Murray and Horslen win Branford Boase Award

Murray and Horslen win Branford Boase Award

Author Struan Murray (pictured top) and his editor at Puffin, Ben Horslen, have won the 2021 Branford Boase Award for Orphans of the Tide. 

The 2021 winners of the prize, awarded to an outstanding debut novel for children and supported by walker Books, were announced on 15th July as part of a public event presented by the LoveReading LitFest. It is unique in honouring an editor as well as the author of a book. Murray will receive £1,000 for his "ambitious, beautifully written" fantasy adventure novel, in addition to an engraved trophy, also awarded to Horslen. 

Set in the last city of a drowned world, the book opens with a dead whale washing in with the tide, only for a living boy to climb out. The city’s religious authorities believe his body to house The Enemy, the god they hold responsible for putting the world in its watery grave but Ellie, a young inventor, is convinced he’s innocent. 

This year the judges were YLG Librarian of the Year 2020 Zoey Dixon, founder of Scott Evans, Natasha Radford of Brentwood's Chicken and Frog bookshop, and Liz Hyder, author of 2020 Branford Boase winner Bearmouth (Pushkin). The panel was chaired by Julia Eccleshare, children’s director of the Hay Festival.

Hyder said: "This book utterly stole my heart. Exquisitely written, it’s a phenomenal page-turner with characters that leap off the page and straight into your imagination. Orphans of the Tide explores lots of big themes - environmental issues, friendship and xenophobia to name but a few - all wrapped up in an utterly compelling tale told by a master storyteller. Struan is an exceptional talent and I can’t wait to read everything else he ever writes."

Murray said: "I am so honoured and thrilled to have won the Branford Boase Award. This award is extremely special as it celebrates not only the author but the editor too, and understands and recognises that writing is a collaborative process that wouldn’t be possible without the commitment, imagination and skill of the editor. Working with Ben has stretched me as a writer and his insight contributed so much to the world of Orphans of the Tide that I couldn’t imagine it without him."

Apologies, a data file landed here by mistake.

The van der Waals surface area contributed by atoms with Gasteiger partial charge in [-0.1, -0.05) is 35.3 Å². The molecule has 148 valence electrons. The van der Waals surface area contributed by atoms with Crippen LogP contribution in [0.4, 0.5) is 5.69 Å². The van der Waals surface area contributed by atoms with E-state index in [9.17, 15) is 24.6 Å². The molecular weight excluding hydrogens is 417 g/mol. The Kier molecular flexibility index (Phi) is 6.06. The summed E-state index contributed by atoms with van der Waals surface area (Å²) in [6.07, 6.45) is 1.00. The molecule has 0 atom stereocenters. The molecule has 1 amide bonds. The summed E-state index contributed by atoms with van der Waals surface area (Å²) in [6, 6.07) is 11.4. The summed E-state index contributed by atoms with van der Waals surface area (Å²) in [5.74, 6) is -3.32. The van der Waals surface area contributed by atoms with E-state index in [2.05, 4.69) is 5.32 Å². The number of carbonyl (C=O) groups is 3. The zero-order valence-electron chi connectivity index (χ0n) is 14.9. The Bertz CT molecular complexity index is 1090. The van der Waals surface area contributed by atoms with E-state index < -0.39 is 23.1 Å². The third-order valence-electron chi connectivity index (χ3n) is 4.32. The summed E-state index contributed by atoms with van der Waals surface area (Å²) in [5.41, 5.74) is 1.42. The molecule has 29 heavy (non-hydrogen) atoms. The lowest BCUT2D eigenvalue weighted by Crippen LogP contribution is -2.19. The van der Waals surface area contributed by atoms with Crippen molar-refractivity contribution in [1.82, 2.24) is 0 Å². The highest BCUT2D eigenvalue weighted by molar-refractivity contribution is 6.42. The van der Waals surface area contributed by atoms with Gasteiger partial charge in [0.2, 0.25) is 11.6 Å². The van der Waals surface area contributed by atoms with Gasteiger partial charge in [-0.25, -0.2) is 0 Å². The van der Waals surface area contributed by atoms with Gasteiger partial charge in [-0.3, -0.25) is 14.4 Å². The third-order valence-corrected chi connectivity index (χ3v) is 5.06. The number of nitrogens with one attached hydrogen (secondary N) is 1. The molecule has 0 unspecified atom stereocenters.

Horslen added: "Every year I look forward to the announcement of the Branford Boase Award shortlist with particular excitement. The author-editor relationship lies at the very heart of our industry, and to have an award that celebrates and showcases that relationship is a very special thing indeed. To be nominated is a career highlight that every editor hopes for. To win is simply a dream come true."

Previous winners of the award include Meg Rosoff, Mal Peet, Siobhan Dowd, Marcus Sedgwick, M G Leonard and Frances Hardinge.

Eccleshare said: "The Branford Boase Award has always celebrated the special role new writers play in expanding the scope of what children read. New voices telling new stories add to the already rich seam of children's books: in the hands of skilful storytellers they are vital in giving a fictional commentary on current emotional, social and political issues. This year’s shortlist includes books that show just how exciting, diverse and fresh storytelling for all ages of children can be. The level of talent among the new writers is extraordinary as is their determination to ensure all children can find themselves in a story. Congratulations to Struan and Ben and to all the authors and editors on the shortlist."